04 Nov Coventry, a Global City
On Monday 10th December the BFPG co-hosted the Coventry a Global City event with the West Midlands Economic Forum and Coventry University as part of our National Engagement work. The event assessed how Coventry might further enhance its international profile by utilising its soft power and economic strengths post Brexit.
Paul Forrest, Director of the West Midlands Economic Forum highlighted that some of the key challenges that the region faces are based on the challenges presented to the region’s economic outlook. The region’s economy is still heavily dependent upon its exporting capacity outside of the EU. For instance, the West Midlands accounts for 3% of the world’s aerospace global output – which suggests that there is scope to boost its international presence through trade post Brexit as it already has an international reputation for exporting.
Despite the regions potential to grow its global presence, key infrastructural issues must be addressed to allow the region to realise its economic potential. Improving the regions overall connectivity should be a key priority. Key areas that require improvement are:
Broadband connectivity – upgrade to 4G
In addition to developing these key areas Paul’s introduction revealed that solutions for sustainable industrial development and slow productivity must be developed. By utilising innovative technology and diversifying the work force, issues around sustainable industrial development and slow productivity could be resolved effectively. Resolving these key issues is particularly important given the recent slowdown of exports across key markets and uncertainty over Brexit, which has affected the region’s place within the international supply chain. At this point, the region should seek to look beyond its automotive sector and develop new industries that could help the region thrive post Brexit.
Following on from Paul’s analysis, a business panel examined why having an innovative and diverse eco system may help to deliver economic growth. Panellists for this session were:
Chair: Tom Cargill, The British Foreign Policy Group
Pam Waddell, Director Innovation Alliance for the West Midlands
Professor Jonothan Needlands, Creative Education at the Warwick Business School
Mr Shri S.M. Chakraborty, Head of Chancery, Consulate General of India, Birmingham
Currently the UK is 4th in the world for innovation, overtaking the U.S which shows that the UK has the infrastructure to develop an innovative and sustainable economy post Brexit. This is particularly important for the West Midlands, given that it has the second highest number of patents outside of Cambridge which signals that the region could play a key role in innovating the UK’s economy. Panellists put forward their ideas on how they think the West Midlands might diversify its economy to enhance its economic outputs. Local leaders and businesses should try to work better with central government. Currently, the government is trying to revive its national industrial strategy by trying to work with regions across the UK. Hence, the theme of innovation has formed a core part of the government’s national industrial strategy. The aims of the strategy underpinned that of the key points made by some of the speakers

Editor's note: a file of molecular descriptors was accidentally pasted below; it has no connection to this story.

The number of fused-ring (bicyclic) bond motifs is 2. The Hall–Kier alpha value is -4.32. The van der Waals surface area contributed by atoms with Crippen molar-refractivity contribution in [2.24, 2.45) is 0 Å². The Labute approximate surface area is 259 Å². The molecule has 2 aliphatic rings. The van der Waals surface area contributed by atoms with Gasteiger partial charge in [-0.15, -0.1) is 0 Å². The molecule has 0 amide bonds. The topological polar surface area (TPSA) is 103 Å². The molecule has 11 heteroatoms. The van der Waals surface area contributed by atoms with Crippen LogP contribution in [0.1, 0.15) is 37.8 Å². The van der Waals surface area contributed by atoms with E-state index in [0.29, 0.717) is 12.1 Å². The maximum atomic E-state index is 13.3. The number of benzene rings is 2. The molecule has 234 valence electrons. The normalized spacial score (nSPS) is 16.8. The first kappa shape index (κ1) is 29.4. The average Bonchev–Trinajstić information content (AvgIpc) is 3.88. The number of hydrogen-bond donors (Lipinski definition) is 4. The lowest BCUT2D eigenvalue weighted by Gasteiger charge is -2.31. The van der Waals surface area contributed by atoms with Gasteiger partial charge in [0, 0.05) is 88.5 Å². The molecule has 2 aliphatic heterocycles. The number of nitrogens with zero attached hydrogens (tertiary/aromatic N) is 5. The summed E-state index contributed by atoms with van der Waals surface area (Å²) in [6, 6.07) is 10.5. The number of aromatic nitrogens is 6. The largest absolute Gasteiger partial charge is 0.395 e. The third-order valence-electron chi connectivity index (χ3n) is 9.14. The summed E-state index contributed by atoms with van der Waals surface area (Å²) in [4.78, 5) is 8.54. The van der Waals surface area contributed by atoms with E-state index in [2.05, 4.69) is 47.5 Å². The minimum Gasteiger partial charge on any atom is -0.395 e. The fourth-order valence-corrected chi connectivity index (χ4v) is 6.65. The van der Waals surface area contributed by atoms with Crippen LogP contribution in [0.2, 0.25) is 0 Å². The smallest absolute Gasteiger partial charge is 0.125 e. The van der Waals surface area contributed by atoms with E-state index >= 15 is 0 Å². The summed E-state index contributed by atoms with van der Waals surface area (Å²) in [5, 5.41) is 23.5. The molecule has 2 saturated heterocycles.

The Department for Business, Energy and Industrial Strategy recently revealed that its latest industrial strategy will promote greater cohesive thinking to develop greater economic prosperity throughout the UK. In fact, the governments industrial strategy the aim of this strategy underpins many of the key points made by some of the speakers as the strategy covered the following themes:
For instance, on the theme of people and innovation, panellists stressed that the region could achieve economic prosperity through developing the skills set of those within the region. This could be achieved through courses delivered at Further Education colleges, promotion of science and innovation courses, encouraging more women to opt for STEM courses and promoting a better representation of BAME groups from the region.
To simply view the West Midlands as a car manufacturing hub limits the collective value of the region. The city of Coventry serves as a perfect example of how the West Midlands has modernised to develop creative economic outputs and Coventry’s creative sector provides promising ideas about its economic growth. A key point raised by Jonothan Needlands was that because of the concentrated focus on the manufacturing industry the region’s creative arts and entrepreneurial reputation have been overlooked.
How else might economic prosperity and better connectivity be achieved?
Engagement with entrepreneurs, SMEs and diaspora groups could help to generate economic growth for the region. Sri Chakraborty highlighted that the Birmingham Consulate of India works with over 24 countries across the UK to develop business links with India. If more cities such as Coventry played an active role in building these links with other regions then there may be scope for boosting the UK’s overall economic output too.